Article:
“REITS ARE THE RIGHT WAY”
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We're glancing toward New York City this week because top-level REIT execs are making presentations to investors at NAREIT's annual REITWorld conference. Even if you're not involved in high finance, you should pay attention to REITs—they're a leading indicator of the health of the industry. We tracked down plenty of muckety-mucks who actually know what REIT stands for. (We believe it's "Recession Ending Investment Thingies.") In 2011, non-profit NAREIT (the national association, whose members own CRE assets totaling about $500B) will work to support new legislation that will help REITs achieve greater operating efficiencies across a broad range of business areas. That was announced yesterday by incoming NAREIT chair (and Avalon Bay CEO) Bryce Blair.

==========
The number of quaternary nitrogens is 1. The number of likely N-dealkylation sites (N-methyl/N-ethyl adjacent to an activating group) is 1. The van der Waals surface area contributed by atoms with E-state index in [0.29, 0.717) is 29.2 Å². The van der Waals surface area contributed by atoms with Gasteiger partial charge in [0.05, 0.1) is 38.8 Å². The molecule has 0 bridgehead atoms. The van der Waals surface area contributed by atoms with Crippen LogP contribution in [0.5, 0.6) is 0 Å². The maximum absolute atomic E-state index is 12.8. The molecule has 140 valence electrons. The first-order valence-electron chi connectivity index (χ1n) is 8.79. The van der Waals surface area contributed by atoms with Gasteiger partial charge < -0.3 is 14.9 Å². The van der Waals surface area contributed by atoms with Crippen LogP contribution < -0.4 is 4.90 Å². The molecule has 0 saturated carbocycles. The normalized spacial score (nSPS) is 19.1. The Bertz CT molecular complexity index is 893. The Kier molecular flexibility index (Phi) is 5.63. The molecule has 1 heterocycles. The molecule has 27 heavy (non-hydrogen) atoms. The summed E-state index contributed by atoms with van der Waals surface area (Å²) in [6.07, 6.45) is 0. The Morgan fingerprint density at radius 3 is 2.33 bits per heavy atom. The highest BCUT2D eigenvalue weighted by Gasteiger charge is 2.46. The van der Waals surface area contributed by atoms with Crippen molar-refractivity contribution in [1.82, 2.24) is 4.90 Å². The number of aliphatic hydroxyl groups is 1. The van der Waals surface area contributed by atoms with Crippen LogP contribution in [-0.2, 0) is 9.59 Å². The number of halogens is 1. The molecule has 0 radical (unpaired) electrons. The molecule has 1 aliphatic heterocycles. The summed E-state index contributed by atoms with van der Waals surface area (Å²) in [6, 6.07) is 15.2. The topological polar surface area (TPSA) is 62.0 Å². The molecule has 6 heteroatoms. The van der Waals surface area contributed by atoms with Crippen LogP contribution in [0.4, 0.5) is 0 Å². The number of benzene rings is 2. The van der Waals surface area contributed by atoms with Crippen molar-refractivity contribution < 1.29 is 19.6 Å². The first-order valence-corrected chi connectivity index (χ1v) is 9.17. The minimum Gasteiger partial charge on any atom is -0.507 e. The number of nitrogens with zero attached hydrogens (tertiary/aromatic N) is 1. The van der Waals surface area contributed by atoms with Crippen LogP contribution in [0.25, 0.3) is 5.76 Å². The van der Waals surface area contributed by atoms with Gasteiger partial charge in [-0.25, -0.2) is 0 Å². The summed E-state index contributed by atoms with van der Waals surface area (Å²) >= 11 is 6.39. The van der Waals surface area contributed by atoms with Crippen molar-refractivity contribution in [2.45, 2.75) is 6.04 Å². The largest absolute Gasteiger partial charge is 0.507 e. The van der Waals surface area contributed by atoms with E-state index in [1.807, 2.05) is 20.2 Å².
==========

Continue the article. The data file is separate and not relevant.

|Literally a talking head, outgoing NAREIT chair (and Ventas CEO)Debra Cafaro says REITs invested more money in 2010 than private equity, institutions, and foreign investors. 2010 returns (25%) are 3x the S&P 500, and 4% dividend yields are twice the S&P. All proving that liquidity does indeed equal value, Bryce says. Recent NAREIT analysis shows that a 33% REIT allocation boosts returns and reduces volatility. Just imagine if pension funds and institutions boosted their typical 5% REIT allotments to one-third.|
|Here's Bryce with REIT bigwigs Marty Cohen of Cohen & Steers, Unibail-Rodamco CEO Guillame Poitrinal, Vornado CEO Mike Fascitelli, and Archstone's Scot Sellers. (Archstone is private—for now; Mike called this appearance Scot's pre-roadshow.) Guillame wants to communicate REIT benefits to Europe, where the UK, France, Belgium, and the Netherlands use the structure. With Italy and Spain on board, Sweden and Central Europe would follow, he says. In the US, prices and rates fell quickly, Mike says, and the recovery will be quicker than in the '90s. Office is still lagging hotels and apartments. NY retail is back with a vengeance, from $800/SF at the peak, down to $500, and now back to $750.|